We will need a wrapper for the get() and post() functions in the requests library.

  • The first argument will be the host name or IP address of the host we want to access
  • The second part is the relative URL we want to access. For http://google.com/someplace/or/other the relative url is '/someplace/or/other
  • 'data' is a python object (list or dict) that contains the data we want to post. If this argument is not None then the method performed will be a POST.
  • headers is a dictionary of key value pairs defining any headers you want to include in the GET or POST. Examples include 'Accept' or 'Content-Type'. As with all http headers these are NOT cap sensitive.

 

def do_request(host, url, data=None, headers=None):
    url_start = host_part.format(host_id = host)
    request_url = "{0}{1}".format(url_start, url)
    r = None
    if data is None:
        # no data is a get request.
        # verify is set to false so SSL errors don't cause problems
        # allow_redirects is false because the NetProfiler REST API
        # uses the location header in a redirect to pass back OAuth2
        # key data.
        r = requests.get(request_url,
                         headers=headers,
                         verify=False,
                         allow_redirects=False)
    else:
        r = requests.post(request_url,
                          data=data,
                          headers=headers,
                          verify=False,
                          allow_redirects=False)
    return r







 

Moving into the main() function of the script we start with opening and reading the OAuth2 Access code.

     with open(args.auth_code, 'r') as f:
          file_text = f.readline()
          # strip the text just in case some white space got in there.
          oauth_code = file_text.strip()

























 

Now we get into the part of the script that is actually concerned with formulating an OAuth2 token request.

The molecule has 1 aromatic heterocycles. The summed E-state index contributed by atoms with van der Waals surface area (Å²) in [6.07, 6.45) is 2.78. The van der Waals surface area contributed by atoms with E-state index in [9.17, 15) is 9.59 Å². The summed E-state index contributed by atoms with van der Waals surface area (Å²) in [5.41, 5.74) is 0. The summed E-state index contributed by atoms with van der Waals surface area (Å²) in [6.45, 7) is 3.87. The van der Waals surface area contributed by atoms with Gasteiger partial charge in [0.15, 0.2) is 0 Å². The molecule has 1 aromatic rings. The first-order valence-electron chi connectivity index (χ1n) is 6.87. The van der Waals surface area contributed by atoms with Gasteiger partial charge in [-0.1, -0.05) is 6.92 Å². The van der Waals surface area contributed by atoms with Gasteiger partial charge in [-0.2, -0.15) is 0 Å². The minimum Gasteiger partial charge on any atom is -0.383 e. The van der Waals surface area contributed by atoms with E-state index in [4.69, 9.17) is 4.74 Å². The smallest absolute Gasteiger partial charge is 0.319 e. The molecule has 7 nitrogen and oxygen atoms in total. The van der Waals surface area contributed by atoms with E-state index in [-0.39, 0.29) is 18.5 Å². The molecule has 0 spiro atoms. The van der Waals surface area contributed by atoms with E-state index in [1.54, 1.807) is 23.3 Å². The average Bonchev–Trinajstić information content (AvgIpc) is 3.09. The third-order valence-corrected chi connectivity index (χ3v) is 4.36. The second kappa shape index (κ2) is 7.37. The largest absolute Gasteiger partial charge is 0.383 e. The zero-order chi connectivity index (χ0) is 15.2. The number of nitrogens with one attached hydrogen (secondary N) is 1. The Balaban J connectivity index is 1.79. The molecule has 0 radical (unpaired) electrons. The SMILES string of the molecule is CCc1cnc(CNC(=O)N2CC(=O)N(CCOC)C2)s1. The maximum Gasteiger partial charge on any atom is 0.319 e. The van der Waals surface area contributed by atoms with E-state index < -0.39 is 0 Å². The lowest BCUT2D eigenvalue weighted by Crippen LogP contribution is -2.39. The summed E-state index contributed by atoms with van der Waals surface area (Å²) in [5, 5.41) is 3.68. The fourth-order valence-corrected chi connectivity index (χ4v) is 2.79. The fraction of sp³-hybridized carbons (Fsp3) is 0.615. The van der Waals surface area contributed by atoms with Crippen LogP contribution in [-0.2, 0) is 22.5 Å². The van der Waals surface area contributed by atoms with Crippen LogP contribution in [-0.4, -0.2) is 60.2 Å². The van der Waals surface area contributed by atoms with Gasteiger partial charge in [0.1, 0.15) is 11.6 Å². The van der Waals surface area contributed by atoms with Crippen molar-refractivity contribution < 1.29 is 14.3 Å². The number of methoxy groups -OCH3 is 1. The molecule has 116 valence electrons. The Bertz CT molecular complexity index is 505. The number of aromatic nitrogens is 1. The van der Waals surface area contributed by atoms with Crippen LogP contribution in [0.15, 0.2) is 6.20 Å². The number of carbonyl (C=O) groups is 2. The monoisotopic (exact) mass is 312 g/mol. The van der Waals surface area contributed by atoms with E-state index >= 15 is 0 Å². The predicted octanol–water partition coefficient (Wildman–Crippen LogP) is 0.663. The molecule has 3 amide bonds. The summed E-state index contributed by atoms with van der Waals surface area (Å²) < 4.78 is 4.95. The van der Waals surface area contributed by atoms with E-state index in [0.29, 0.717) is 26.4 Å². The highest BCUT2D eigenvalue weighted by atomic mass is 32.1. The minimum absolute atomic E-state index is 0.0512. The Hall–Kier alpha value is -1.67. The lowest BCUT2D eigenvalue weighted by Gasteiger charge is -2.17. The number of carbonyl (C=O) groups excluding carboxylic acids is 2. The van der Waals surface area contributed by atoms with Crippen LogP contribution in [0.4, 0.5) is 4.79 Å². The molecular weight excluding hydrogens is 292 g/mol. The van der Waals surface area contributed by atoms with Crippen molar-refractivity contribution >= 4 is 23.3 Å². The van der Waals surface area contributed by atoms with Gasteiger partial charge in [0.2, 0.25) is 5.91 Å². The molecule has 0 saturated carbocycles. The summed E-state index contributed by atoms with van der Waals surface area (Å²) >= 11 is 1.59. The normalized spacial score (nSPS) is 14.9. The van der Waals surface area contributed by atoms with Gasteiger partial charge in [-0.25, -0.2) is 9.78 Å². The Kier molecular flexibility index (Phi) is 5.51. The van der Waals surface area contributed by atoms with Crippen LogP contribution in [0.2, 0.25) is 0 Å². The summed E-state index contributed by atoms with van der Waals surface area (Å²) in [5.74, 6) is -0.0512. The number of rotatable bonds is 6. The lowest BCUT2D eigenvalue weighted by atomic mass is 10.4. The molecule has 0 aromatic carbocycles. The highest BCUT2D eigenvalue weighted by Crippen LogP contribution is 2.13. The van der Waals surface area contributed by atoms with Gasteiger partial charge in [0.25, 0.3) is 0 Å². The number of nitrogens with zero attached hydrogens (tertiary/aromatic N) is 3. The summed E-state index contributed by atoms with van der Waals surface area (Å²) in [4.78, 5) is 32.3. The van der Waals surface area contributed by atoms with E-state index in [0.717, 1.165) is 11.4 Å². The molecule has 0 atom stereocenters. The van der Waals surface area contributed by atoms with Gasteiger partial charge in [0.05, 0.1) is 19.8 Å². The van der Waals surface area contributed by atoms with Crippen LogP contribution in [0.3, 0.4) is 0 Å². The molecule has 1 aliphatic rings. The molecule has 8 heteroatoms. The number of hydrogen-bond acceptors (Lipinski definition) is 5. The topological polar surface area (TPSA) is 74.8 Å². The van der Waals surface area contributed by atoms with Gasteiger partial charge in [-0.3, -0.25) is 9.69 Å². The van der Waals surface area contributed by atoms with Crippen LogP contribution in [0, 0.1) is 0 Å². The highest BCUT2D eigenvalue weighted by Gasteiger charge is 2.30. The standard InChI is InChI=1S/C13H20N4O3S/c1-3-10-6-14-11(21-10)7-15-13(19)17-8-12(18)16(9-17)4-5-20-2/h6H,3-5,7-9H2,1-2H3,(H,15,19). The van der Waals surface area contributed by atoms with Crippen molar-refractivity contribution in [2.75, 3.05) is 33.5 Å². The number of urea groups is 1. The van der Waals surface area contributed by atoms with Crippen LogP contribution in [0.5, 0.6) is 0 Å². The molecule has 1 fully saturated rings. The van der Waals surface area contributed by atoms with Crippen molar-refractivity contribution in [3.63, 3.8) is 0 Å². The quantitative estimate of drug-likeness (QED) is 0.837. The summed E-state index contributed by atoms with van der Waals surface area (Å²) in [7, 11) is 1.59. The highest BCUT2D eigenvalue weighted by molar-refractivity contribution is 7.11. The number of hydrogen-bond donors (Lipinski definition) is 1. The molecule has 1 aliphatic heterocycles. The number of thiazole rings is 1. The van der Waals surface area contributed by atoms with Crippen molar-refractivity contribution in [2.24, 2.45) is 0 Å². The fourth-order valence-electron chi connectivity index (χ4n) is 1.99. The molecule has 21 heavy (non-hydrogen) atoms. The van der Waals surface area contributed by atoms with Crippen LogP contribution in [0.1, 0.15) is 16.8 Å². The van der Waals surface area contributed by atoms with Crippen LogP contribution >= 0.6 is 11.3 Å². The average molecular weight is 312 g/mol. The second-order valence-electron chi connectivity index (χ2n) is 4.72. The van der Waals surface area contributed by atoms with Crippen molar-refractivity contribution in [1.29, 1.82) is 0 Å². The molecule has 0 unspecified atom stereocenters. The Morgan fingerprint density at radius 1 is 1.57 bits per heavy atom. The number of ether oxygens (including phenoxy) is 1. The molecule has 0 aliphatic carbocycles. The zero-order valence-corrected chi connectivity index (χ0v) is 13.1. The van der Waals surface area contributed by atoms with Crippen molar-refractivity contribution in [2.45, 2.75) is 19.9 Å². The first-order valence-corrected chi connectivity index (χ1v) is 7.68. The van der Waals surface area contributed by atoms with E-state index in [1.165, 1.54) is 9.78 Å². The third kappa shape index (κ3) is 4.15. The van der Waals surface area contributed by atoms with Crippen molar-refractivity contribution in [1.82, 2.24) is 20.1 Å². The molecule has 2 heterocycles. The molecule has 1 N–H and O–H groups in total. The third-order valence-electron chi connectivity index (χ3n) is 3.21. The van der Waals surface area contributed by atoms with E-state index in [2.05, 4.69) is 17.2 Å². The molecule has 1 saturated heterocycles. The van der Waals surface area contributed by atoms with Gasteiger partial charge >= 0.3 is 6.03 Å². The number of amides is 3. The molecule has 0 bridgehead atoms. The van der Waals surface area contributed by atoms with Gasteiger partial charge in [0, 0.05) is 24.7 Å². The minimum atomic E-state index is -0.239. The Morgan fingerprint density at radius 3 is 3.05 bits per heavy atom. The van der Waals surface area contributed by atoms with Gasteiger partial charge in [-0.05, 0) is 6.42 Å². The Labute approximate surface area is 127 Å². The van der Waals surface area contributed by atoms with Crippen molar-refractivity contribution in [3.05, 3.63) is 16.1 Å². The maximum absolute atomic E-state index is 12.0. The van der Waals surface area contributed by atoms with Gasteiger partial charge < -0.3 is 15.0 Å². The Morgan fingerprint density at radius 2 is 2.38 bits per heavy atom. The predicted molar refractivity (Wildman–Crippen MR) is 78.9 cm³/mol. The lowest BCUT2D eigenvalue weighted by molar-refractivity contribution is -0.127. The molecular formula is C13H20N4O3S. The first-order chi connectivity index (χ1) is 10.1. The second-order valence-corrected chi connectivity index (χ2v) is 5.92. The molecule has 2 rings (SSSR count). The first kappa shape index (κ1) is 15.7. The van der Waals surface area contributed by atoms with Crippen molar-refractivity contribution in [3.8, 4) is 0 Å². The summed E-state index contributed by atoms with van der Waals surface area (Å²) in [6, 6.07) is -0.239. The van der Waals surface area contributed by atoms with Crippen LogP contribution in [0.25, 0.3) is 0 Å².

A Riverbed OAuth2 token request requires data in the following format:

  • The data must be URL Encoded and contain a grant type declaration, an assertion, and a state.
    • The grant type is always "access_code".
    • The assertion is made up of the URL safe b64 encoded string "{\"alg\":\"none\"}\n", followed by the text of the OAuth2 access code, and finally the URL safe b64 encoded signature string. Riverbed products don't require token requests to be signed at this point so the signature can by an empty string ('').
    • The state is a hex encoded string. The state data will be echoed back to the user if the token request succeeds. The user may optionally use the echoed value to check that the token request was answered correctly.

 

The following code creates these items

 

     header_encoded = encode("{\"alg\":\"none\"}\n")
     # We don't sign our REST calls so empty string
     signature_encoded = ''
     assertion = '.'.join([header_encoded, oauth_code, signature_encoded])
     grant_type = 'access_code'

     # NetProfiler views the state variable as optional. Against a NetProfiler
     # this can be an empty sting. Steelhead requires this. Best to use it in
     # all cases. This is the only difference between Steelhead and NetProfiler
     # implementations.
     state = hashlib.md5(str(time.time())).hexdigest()
     data = {'grant_type': grant_type,
             'assertion': assertion,
             'state': state}


























With that we have prepped the data described above.


The requests library will automatically encode the data presented to match the headers we present. In this case we are presenting a dictionary object as data. We are also going to send an 'Accept' header or 'application/json'. So requests will implicitly encode the data as JSON for the request. If we wanted to make the encoding explicit we could add a 'Content-Type' header.


Now we use the data and the header to execute the token request. We requested JSON so we can use the built in json attribute to manipulate the data as python objects. The same thing could be accomplished by calling json.loads() on the response objects 'text' attribute.


     oauth_netpro = do_request(args.netpro_host,
                               token_url,
                               data=data,
                               headers={'Accept': 'application/json'})